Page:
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Patient-reported Outcomes for Assessment of Quality of Life in Refractive Error: A Systematic Review

Kandel, Himal MSc, PHEC1; Khadka, Jyoti PhD1*; Goggin, Michael MS2; Pesudovs, Konrad PhD, FAAO1

doi: 10.1097/OPX.0000000000001143
Reviews

SIGNIFICANCE This review has identified the best existing patient-reported outcome (PRO) instruments in refractive error. The article highlights the limitations of the existing instruments and discusses the way forward.

PURPOSE A systematic review was conducted to identify the types of PROs used in refractive error, to determine the quality of the existing PRO instruments in terms of their psychometric properties, and to determine the limitations in the content of the existing PRO instruments.

METHODS Articles describing a PRO instrument measuring 1 or more domains of quality of life in people with refractive error were identified by electronic searches on the MEDLINE, PubMed, Scopus, Web of Science, and Cochrane databases. The information on content development, psychometric properties, validity, reliability, and responsiveness of those PRO instruments was extracted from the selected articles. The analysis was done based on a comprehensive set of assessment criteria.

RESULTS One hundred forty-eight articles describing 47 PRO instruments in refractive error were included in the review. Most of the articles (99 [66.9%]) used refractive error–specific PRO instruments. The PRO instruments comprised 19 refractive, 12 vision but nonrefractive, and 16 generic PRO instruments. Only 17 PRO instruments were validated in refractive error populations; six of them were developed using Rasch analysis. None of the PRO instruments has items across all domains of quality of life. The Quality of Life Impact of Refractive Correction, the Quality of Vision, and the Contact Lens Impact on Quality of Life have comparatively better quality with some limitations, compared with the other PRO instruments.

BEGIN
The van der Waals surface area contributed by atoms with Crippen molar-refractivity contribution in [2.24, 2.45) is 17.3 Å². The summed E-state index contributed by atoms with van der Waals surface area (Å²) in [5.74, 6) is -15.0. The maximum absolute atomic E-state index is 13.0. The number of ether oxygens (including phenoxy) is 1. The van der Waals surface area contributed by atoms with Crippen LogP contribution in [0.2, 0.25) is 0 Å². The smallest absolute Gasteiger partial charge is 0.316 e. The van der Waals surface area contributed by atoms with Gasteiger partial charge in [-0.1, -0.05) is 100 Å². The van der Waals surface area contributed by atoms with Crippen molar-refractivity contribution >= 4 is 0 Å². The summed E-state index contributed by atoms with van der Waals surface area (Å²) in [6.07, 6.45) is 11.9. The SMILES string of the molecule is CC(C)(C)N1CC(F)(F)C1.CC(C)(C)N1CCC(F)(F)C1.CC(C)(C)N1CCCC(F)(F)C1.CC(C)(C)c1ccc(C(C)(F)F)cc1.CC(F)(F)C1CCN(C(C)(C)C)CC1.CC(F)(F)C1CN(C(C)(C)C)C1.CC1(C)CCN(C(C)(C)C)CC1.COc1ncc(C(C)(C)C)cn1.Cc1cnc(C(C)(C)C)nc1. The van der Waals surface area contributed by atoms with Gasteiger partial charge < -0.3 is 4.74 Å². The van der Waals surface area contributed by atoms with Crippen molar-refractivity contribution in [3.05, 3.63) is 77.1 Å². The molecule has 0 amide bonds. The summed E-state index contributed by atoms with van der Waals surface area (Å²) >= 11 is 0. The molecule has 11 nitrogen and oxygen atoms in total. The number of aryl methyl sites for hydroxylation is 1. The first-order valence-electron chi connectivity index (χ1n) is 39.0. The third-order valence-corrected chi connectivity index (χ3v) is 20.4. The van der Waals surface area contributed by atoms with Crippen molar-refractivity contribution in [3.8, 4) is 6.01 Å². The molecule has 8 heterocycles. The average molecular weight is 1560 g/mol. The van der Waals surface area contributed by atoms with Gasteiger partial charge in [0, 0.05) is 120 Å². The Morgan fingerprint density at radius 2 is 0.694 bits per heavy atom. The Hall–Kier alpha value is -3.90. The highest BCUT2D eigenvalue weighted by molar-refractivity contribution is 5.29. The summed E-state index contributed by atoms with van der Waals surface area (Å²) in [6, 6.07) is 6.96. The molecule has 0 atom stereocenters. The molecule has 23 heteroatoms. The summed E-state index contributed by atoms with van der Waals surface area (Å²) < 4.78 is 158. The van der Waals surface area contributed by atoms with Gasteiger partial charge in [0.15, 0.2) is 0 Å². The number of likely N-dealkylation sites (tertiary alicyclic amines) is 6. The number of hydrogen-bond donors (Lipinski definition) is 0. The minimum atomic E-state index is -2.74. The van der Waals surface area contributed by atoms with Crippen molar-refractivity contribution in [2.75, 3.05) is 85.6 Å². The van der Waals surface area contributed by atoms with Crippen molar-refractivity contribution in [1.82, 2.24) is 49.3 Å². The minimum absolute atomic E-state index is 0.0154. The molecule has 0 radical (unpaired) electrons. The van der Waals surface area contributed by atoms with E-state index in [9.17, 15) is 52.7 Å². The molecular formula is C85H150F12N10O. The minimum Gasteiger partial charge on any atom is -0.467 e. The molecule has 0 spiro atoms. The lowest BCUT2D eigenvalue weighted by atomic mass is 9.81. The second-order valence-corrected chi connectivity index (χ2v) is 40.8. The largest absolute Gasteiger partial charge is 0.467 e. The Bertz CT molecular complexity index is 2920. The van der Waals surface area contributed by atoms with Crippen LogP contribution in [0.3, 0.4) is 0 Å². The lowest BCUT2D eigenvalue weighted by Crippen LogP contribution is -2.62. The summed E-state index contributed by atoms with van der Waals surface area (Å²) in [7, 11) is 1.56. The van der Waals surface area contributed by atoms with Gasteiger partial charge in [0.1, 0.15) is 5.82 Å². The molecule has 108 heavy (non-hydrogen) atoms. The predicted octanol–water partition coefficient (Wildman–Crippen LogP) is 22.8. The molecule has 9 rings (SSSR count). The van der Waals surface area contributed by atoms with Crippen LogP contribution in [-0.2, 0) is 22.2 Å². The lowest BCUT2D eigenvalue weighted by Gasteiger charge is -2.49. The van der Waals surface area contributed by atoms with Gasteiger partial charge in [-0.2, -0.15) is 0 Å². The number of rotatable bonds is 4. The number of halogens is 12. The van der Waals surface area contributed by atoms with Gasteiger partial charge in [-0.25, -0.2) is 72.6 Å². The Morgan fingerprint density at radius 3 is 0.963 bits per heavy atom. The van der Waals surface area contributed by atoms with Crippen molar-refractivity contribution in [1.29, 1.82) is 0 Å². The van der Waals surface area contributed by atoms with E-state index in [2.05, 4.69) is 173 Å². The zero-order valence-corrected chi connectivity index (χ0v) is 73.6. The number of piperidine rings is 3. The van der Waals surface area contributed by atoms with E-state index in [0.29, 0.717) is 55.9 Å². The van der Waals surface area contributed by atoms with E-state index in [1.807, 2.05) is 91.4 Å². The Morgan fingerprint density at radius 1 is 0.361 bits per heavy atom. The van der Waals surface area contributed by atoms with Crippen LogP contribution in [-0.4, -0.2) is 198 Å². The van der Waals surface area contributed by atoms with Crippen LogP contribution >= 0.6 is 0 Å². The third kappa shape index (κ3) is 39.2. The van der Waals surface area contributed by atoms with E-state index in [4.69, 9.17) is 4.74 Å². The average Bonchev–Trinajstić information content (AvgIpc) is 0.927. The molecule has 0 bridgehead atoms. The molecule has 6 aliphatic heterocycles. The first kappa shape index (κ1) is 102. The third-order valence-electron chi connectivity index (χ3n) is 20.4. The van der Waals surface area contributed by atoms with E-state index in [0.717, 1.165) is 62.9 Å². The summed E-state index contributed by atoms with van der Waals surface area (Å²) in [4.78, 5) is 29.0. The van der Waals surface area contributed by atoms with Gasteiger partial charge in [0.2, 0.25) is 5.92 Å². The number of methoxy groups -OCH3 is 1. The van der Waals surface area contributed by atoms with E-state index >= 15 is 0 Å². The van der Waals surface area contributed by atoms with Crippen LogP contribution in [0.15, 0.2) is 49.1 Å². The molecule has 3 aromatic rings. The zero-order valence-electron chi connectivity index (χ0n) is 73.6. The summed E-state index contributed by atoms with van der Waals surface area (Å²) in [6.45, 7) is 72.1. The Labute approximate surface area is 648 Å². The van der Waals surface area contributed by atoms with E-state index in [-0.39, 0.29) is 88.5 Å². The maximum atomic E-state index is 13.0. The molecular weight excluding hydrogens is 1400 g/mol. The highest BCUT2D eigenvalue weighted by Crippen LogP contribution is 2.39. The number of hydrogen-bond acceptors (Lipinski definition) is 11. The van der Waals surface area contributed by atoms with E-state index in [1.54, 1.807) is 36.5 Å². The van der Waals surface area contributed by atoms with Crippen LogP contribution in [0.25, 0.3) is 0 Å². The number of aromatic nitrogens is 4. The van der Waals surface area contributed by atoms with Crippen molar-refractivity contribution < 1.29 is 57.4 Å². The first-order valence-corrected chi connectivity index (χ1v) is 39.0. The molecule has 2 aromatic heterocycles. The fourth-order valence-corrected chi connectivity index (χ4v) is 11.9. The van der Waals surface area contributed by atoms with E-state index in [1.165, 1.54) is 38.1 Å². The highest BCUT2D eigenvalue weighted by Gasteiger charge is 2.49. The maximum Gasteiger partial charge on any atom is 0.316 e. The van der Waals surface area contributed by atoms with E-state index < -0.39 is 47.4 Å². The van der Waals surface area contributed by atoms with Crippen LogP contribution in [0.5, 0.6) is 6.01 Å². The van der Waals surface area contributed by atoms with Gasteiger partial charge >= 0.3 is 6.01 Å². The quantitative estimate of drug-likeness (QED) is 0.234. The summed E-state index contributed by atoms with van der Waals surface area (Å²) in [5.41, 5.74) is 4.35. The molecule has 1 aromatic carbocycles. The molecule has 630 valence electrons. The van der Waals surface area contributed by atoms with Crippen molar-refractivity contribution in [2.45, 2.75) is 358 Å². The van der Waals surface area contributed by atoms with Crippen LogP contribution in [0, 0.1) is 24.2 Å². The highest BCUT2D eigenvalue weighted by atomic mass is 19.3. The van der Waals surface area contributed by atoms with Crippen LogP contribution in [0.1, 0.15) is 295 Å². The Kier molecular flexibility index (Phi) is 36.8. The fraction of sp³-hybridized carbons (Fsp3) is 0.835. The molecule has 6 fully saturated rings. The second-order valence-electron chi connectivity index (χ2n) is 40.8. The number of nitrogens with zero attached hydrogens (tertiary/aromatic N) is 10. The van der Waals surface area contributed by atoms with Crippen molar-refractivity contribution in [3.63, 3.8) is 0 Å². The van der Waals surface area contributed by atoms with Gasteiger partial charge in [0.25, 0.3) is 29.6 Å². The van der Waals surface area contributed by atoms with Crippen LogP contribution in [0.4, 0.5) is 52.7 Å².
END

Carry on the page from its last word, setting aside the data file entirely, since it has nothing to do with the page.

CONCLUSIONS This review describes the PRO instruments and informs the choice of an appropriate measure in refractive error. We identified need of a comprehensive and scientifically robust refractive error–specific PRO instrument. Item banking and computer-adaptive testing system can be the way to provide such an instrument.

Supplemental digital content is available in the text.

1NHMRC Centre for Clinical Eye Research, Flinders University of South Australia, Adelaide, South Australia, Australia

2University of Adelaide/South Australian Institute of Ophthalmology, Queen Elizabeth Hospital, Adelaide, South Australia, Australia *jyoti.khadka@flinders.edu.au

Supplemental Digital Content: Appendix 1, the search syntaxes for MEDLINE, PubMed, Scopus, Web of Science and Cochrane databases, is available at http://links.lww.com/OPX/A312.

Appendix 2, the criteria for grading PROs based on the guidelines proposed by Khadka et al,13 is available at http://links.lww.com/OPX/A313.

Appendix 3, the description of the patient reported outcome instruments used in refractive error, is available at http://links.lww.com/OPX/A314.

Submitted: January 3, 2017

Accepted: July 15, 2017

Funding/Support: This study was funded by the NHMRC (1031838) and the Australian Government Research Training Program scholarship.

Conflict of Interest Disclosure: None of the authors have reported a conflict of interest.

Author Contributions and Acknowledgments: Conceptualization: HK, JK, KP; Data curation: HK, JK, KP; Funding acquisition: HK, KP; Methodology: HK; Supervision: JK, MG, KP; Validation, Writing – original draft: HK; Writing – review & editing: HK, JK, MG, KP; The authors thank Ms. Sue Hammond for assisting in conducting the systematic review search.

Supplemental Digital Content: Direct URL links are provided within the text.

© 2017 American Academy of Optometry